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5 Ways to Ruin a Successful Career

If things are going great in your career and you want to do everything in your power to keep it that way, then, whatever you do, don't do any of these five things listed below and you should be in the clear. Read through the list and see if you’re guilty of committing (or thinking of committing) these career-ruining crimes.

If things are going great in your career and you want to do everything in your power to keep it that way, then, whatever you do, don’t do any of these five things listed below and you should be in the clear. Read through the list and see if you’re guilty of committing (or thinking of committing) these career-ruining crimes.

career-ending

(Photo Credit: TC Morgan/Flickr)

1. Last one in, first one out – Showing up late to work consistently tells your boss that you sort-of-kind-of-but-not-really take work seriously. If there is a valid reason why you’re late more often than not, then you should be considerate enough to discuss those matters with your employer so that you can, hopefully, work out a more accommodating schedule. Now, if you work for heartless humanoids, then you might not be so lucky, but it’s worth being open and honest with your employer to keep things transparent on both ends. Otherwise, you run the risk of looking like a no-good, I-couldn’t-care-less employee who’s asking to be replaced … and eventually will be replaced.

Do You Know What You're Worth?

2. Indulge in office gossip – If the workplace is more of a sounding board for discussing who you do and don’t like and why, rather than a place to perform the tasks you’re being paid to do, then it’s time to take a step back and realize that petty high school drama was supposed to be left in high school, not brought to the workplace as a grown adult with a career. We get it, reality shows make it seem like drama is life and that it’s totally acceptable to throw an absolutely perfect and delicious glass of wine on someone you hate in a restaurant, but get a grip, people – we’re grownups now, who have responsibilities. Maybe if you focused more on earning your keep at work, then you wouldn’t have to spend so much time and energy gossiping about everyone else who (supposedly) isn’t doing their job and whom you dislike. Namaste.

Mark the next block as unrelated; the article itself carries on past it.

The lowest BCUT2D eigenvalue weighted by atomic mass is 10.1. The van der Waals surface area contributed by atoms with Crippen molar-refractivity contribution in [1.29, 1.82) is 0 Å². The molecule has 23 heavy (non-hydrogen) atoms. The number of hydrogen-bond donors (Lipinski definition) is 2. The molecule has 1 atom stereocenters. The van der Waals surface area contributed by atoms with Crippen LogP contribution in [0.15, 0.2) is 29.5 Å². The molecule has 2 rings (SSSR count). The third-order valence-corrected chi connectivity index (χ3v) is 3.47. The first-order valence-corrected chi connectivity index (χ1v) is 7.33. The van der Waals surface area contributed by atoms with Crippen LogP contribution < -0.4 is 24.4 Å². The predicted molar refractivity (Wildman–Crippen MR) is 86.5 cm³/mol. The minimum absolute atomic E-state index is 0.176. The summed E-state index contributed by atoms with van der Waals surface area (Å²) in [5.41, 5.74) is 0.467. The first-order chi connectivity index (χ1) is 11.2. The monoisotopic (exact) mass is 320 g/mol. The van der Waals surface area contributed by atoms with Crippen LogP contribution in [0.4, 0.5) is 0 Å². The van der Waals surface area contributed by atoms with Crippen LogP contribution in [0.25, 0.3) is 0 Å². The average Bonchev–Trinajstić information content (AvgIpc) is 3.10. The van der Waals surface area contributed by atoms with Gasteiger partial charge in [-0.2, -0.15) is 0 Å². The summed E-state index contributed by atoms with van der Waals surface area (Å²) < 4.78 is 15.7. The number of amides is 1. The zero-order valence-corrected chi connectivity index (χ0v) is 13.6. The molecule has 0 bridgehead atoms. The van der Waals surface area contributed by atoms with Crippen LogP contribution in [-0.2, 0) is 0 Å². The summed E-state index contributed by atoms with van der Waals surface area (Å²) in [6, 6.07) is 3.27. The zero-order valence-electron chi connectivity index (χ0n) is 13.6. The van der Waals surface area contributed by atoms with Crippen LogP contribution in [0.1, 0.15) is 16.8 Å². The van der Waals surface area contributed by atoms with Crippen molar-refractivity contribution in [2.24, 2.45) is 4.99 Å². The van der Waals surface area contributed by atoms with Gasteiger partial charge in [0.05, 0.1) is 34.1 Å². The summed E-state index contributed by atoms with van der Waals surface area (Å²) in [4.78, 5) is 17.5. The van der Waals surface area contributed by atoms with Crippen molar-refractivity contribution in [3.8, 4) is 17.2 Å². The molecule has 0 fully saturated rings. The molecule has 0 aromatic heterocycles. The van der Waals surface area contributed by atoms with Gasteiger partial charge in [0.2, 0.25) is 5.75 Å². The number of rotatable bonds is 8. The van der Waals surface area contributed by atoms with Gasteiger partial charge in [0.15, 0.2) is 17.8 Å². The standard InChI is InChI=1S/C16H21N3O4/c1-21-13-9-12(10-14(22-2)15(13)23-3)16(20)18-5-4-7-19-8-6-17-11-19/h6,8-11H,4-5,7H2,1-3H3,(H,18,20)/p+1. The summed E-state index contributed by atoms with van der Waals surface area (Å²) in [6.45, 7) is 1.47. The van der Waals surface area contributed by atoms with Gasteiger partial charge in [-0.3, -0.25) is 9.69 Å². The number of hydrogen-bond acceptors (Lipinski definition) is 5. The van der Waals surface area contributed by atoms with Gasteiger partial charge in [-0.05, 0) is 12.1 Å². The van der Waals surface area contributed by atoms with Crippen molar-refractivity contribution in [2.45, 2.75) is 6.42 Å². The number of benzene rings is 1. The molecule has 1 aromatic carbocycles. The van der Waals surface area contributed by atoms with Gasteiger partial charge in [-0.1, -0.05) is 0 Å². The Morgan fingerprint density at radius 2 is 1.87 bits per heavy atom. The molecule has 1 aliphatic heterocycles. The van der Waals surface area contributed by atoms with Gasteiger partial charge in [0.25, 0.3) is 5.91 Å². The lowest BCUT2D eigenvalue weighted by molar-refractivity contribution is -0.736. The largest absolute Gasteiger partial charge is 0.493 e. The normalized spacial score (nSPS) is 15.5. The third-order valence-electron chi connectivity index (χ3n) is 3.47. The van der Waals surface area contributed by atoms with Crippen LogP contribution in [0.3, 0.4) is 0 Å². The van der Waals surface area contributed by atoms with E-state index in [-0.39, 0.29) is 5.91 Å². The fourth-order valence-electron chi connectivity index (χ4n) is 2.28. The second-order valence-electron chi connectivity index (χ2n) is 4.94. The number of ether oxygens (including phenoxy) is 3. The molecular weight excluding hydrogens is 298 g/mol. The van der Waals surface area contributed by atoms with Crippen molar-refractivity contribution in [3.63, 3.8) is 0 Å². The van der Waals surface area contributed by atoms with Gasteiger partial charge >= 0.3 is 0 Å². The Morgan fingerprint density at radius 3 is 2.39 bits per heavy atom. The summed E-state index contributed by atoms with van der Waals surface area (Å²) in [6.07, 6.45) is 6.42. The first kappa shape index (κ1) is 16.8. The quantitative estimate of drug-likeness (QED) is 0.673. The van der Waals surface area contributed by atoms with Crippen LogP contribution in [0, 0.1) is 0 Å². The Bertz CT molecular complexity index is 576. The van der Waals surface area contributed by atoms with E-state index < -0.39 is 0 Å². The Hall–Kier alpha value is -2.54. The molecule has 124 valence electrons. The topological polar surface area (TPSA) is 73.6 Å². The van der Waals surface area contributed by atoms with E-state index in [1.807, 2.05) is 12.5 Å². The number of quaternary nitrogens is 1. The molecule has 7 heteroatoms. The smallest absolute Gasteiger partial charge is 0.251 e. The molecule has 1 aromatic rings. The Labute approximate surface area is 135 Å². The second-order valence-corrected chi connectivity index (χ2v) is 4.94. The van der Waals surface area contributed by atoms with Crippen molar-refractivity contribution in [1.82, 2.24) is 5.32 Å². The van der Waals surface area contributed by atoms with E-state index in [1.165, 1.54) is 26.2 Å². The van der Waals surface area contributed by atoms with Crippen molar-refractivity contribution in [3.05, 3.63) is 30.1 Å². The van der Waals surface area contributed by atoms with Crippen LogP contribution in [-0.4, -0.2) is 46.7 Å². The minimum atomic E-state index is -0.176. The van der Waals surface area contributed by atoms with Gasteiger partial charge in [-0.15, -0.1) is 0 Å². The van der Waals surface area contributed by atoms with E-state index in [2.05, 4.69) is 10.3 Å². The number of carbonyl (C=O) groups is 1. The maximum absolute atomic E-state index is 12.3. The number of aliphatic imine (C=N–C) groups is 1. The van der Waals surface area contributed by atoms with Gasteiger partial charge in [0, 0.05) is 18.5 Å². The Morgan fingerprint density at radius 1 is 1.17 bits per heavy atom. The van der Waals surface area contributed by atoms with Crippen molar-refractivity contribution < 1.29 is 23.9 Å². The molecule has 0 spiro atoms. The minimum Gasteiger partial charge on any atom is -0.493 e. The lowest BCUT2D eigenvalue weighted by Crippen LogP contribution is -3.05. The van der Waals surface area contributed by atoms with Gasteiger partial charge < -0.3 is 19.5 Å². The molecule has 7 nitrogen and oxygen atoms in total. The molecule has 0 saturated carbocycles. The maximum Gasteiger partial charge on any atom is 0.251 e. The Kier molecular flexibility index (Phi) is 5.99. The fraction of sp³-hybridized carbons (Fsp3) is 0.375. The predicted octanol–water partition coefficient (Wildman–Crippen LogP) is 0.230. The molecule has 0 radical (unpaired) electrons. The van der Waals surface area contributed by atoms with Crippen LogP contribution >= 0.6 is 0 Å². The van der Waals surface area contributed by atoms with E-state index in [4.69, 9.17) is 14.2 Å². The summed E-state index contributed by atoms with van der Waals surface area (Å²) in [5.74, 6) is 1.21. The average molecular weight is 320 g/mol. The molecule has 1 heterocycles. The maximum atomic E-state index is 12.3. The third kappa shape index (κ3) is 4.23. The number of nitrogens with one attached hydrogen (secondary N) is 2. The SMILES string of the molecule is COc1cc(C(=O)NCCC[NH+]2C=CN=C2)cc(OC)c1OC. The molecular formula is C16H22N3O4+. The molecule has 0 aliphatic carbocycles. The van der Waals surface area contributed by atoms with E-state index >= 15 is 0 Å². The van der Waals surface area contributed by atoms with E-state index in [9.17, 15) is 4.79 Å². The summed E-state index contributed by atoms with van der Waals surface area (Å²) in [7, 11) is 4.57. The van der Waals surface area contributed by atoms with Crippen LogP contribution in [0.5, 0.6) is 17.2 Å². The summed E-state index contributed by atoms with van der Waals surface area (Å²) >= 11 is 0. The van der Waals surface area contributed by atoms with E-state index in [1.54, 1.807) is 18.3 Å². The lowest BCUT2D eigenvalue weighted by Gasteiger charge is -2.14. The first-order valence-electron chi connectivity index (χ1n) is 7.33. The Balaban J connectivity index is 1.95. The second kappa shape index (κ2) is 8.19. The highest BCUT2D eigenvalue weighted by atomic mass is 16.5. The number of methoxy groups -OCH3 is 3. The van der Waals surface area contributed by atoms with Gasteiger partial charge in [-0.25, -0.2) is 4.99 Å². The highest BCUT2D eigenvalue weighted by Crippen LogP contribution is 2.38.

3. All or nothing mentality – Do these phrases sound familiar: “I never do [insert something bad that you actually did do]” or “I always do [insert something you wish you did, but never do]”? This all or nothing mentality means that you’re probably never taking accountability for actions, always pointing the finger at someone else, and insecure about the work you perform. In other words, your defensive attitude is actually hurting you more than it is protecting you, and, what’s worse, your employer can see right through your BS (“bad stuff”). Drop the “it wasn’t me” thinking and doing your part – that’s what you’re getting paid for, after all.

4. Throw others under the bus – “There is no ‘I’ in ‘team’,” but you sure think there’s one. Being a team player is crucial to the success of any company, big or small, so it’s time to suit up and start contributing your fair share. Isolating your successes and failures from others on your team (or within the organization) may result in you rising to the top on your own – yes – but that means you can fall to the bottom alone, too. Remember, you need others just as much as they need you, especially at work, so don’t burn your bridges. Plus, the business world is very small, tight-knit, so do yourself a favor and make friends, not enemies, in the working world.

5. You (always) think you’re entitled to a raise – If you think you deserve to be paid more for your efforts, then take a number, because everyone in the world feels the same way. If you truly feel as though you deserve a raise, then be patient and prove yourself until your review comes around. If your boss continually puts off your review or refrains from providing you feedback on your performance, then that could mean that you’re either not doing a great job and don’t deserve a raise, or that you need to find a new job because your employer doesn’t understand the importance of feedback. Either way, feeling entitled to a raise is the wrong attitude to have as an employee, but if you want to know what you’re really worth, then use this salary calculator

We hope that the above list will help you maintain a successful career and also keep you an honest, hardworking professional. To help safeguard you from other career-ending habits, read this post and this one, too. Good luck.

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Leah Arnold-Smeets
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